3. Mux'ed based "Positive/Negative level latch"
    4. Advantage/Disadvantage of using Mux'ed based Flipflop.
  11. What's the advantage/disadvantage using MUX based AND gate over normal CMOS based AND gate?
  12. Do you know anything about Clock gating?
    1. Draw a circuit for clock gating using AND gate
    2. Draw a circuit for clock gating using OR gate
    3. Draw a circuit for clock gating using MUX
    4. Out of above 3 which one you prefer and why?
  13. Questions where Interviewer connect 1 input of 2:1 MUX with the ground and ask you the output function. e.g
    1. If in a 2 : 1 MUX, we connect D0 input with ground, what will be the output?
    2. If we interchange the signal applied at D0 & D1 in above figure, what will be the output?
  14. In Mux'ed based AND gate, if position of Inputs are Interchanged (below fig a and fig b), is there any difference from timing perspective (Delay perspective)? Justify your answer in both case (Yes/NO).

There can be more questions but unfortunately, not able to recall them. Anyone has any other questions - please help me to add here. Else, I will update this list whenever I am able to recall. :)

Common Mistakes in Different Questions:

Common Mistake Related to Question 1:
While explaining the operation of Mux, candidates generally miss "select lines". If Interviewer ask to draw the diagram of MUX, candidates draw diagram without proper labelling. This is the area where anyone can confuse you. See below symbols & try to understand why I have mentioned correct or wrong.

Common Mistake Related to Question 3:
Very common Answer is 2 which is not correct. Why? Check .lib file.

Common Mistake Related to Question 4:
Solution is very simple - Connect both the select line or say short both the select line. But common mistake - we miss to make changes in the labelling.

Common Mistake Related to Question 5
  • Candidates become confuse between Decoder method and Mux method. :)
  • Most of the Candidates confuse at the labelling part.

Common Mistake Related to Question 7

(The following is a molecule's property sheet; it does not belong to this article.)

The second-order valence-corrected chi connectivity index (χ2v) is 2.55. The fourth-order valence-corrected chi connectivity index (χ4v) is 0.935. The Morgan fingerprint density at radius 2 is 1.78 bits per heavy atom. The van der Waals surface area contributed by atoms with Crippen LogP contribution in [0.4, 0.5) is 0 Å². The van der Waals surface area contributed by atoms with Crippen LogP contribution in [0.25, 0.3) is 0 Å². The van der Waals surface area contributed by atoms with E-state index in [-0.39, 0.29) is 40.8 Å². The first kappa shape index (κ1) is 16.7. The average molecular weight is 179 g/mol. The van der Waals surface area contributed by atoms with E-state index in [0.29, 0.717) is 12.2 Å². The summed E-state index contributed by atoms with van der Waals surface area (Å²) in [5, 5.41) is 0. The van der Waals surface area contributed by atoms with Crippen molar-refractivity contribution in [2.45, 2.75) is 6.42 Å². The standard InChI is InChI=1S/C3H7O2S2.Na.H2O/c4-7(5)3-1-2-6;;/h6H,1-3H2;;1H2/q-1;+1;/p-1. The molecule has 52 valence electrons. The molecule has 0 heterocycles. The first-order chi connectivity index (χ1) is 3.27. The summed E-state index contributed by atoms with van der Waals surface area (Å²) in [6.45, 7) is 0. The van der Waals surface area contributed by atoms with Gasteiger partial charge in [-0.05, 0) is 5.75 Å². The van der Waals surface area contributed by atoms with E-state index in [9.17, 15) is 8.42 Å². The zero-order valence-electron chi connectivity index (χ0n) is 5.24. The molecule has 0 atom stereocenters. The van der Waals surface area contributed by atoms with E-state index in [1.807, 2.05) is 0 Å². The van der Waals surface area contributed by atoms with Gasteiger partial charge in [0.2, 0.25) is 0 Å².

Normally, in college text books (or say basic Digital Electronics Books) - internal circuit is based on AND gate. So, we start with the AND gate based circuit of MUX and then convert respective AND gate with MOS. But actually, Interviewer need to know Pass Transistor or say Transmission gate based MUX. :)

Common Mistake Related to Question 8
Usually, we gave single answer but actually it depends how we have implemented MUX. Means using CMOS or Only NMOS/PMOS.

Common Mistake Related to Question 9
Usually we draw a single circuit, which we have learnt. But we miss to draw truth table and then implement using MUX. If you use this approach - you can implement any logic gate using MUX. Interviewer, also see your approach and need to understand whether you know the concepts or method or you have just mugged it.

Happy Learning and Best of Luck.

Friday, February 9, 2018

Logic Level & Noise Margin

Today, we will talk about the logic levels and what’s all this. I came across several students and realize that they are struggling big time to understand the Logic level, Input-output logic level and all.

Let’s start with above known logic level diagram. Here, you can see that range of signal for Logic 0 is 0V to 1V and similarly for Logic 1 – It’s 2V to 3V, Till this point, everyone is (should be) clear. But the moment I ask what’s between Logic 1 and Logic 0 – confusion start. Few says it’s Undefined region and few smart kid says – it’s Noise Margin. :) The moment I ask them to define or provide more insight about this Noise region (as per smart kid), none of them able to define it. :)

In this article, we will discuss about this region and more related concepts.

Remember, everything above is with respect to Positive Logic Level and same we will discuss through out this article. To understand what’s Positive Logic Level and Negative Logic Level – please refer Digital Basic (Logic Gates – Part a).

Voltage Logic Level (Input/Output)

Let's try to understand the Logic Level at the Input and Output of a Gate.

Logic Level at the input of the Gate is known as Input Logic Level and corresponding voltage range as:
  • Logic 1: Start from VIH (Minimum Input Voltage for Logic High) and Ends at VDD
  • Logic 0: Start from VSS and Ends at VIL (Maximum Input Voltage for Logic Low)

Logic Level at the output of the Gate is known as Output Logic Level and corresponding voltage range as:
  • Logic 1: Start from VOH (Minimum Output Voltage for Logic High) and Ends at VDD
  • Logic 0: Start from VSS and Ends at VOL (Maximum Output Voltage for Logic Low)

Below Figure, can help you to understand what I am talking about...